Although it took the film a good two months to come here, the
hit indie drama, “Thirteen,” finally opened in Fort Collins over
The film stars Evan Rachel Wood as thirteen-year-old Tracy,
whose life and wellbeing enter a downward spiral after she becomes
friends with popular “bad girl,” Evie (played by Niki Reed who also
co-wrote the film). Evie exposes Tracy to the wiles of drugs,
alcohol, sex and crime until Tracy’s lifestyle accumulates into a
dangerous ball of destructive behavior.
The always-great Holly Hunter stars as Tracy’s mom, Mel, who is
fun-loving in her own right, though in a more controlled and
healthy way than her daughter. Mel’s kindness and generosity cause
her to consistently be taken advantage of by her friends and
family, which allows for the manipulative Evie to quickly worm her
way into Mel’s home and family.
“Thirteen” is an extremely honest portrayal of teen-age America.
It is a film every parent needs to see and most kids probably won’t
want their parents to see. I was reminded of “Kids” when watching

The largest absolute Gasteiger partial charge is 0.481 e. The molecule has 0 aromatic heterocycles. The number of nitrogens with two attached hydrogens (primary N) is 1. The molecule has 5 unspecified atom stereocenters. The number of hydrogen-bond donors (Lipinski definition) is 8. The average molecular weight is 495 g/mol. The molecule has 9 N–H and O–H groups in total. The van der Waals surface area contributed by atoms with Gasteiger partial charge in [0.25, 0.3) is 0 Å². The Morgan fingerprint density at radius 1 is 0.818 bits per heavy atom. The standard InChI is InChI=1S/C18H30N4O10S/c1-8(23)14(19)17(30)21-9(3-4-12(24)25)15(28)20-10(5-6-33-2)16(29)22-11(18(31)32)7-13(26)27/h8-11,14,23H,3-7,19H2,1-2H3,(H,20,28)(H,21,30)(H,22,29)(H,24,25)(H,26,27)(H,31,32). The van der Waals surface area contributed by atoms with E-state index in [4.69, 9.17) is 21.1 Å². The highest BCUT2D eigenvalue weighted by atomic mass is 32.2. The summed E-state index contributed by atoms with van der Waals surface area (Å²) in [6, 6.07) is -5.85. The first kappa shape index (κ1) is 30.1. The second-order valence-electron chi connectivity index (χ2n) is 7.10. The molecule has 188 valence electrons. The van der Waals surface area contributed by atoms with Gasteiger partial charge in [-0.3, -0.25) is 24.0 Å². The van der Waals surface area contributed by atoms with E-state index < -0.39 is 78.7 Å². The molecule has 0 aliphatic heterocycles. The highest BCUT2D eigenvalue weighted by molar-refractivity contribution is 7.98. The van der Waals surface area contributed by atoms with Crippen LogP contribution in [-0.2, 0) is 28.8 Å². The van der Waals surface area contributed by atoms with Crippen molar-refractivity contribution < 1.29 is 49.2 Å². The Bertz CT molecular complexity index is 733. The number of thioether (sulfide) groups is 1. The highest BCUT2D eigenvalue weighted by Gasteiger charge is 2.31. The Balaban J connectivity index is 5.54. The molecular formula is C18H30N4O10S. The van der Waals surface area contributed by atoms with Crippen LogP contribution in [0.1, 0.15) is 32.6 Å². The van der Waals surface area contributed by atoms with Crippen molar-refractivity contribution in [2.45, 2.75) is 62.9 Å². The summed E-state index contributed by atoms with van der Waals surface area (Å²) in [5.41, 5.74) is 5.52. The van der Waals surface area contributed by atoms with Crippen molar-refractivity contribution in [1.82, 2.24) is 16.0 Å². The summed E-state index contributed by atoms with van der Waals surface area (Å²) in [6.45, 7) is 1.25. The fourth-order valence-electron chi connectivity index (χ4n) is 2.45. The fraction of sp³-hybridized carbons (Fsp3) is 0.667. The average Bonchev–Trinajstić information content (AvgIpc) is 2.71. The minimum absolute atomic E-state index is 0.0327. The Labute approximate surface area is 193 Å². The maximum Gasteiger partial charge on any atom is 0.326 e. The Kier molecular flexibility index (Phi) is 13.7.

this film, but I think “Thirteen” is a much more realistic and
communicative portrait of today’s youth.
The movie is not a collective representation of every young
person in America, but I did recognize the types of destructive
behavior exuded by several people I knew growing up or who are in
my life today. The film focuses primarily on teen-age girls, but
the messages contained transcend to both sexes. “Thirteen” is not
one of those feel-good teen films like “She’s All That” or “10
Things I Hate About You,” but an eye-opening film about the other,
less positive and cheerful side of teen-age life.
3.5 out of 4
Movies in Brief
“In the Cut”
Hollywood sweetheart Meg Ryan sheds her “good girl” image, along
with her clothes, in the stylish new thriller, “In the Cut,” which
takes a dark and uncompromising look at sex, relationships, murder
Fans of Meg Ryan from her previous, more wholesome roles will
potentially be very turned off, however, despite a somewhat slow
pace, I applaud “In the Cut” for its daringness and far from
“Cut’s” top notch performances are enhanced by the film’s moody,
stylish camerawork and lyrical nature.
3 out of 4
Despite a self-assured formula and a few quality moments
scattered here and there, “Brother Bear” is missing that special
something that makes so many other Disney films such great
Young kids will undoubtedly find a lot to like in “Brother
Bear,” but there is not much within the film to impress those of us
over the age of eight. “Brother Bear” feels like Saturday morning
cartoon fare compared to past Disney masterpieces.
2.5 out of 4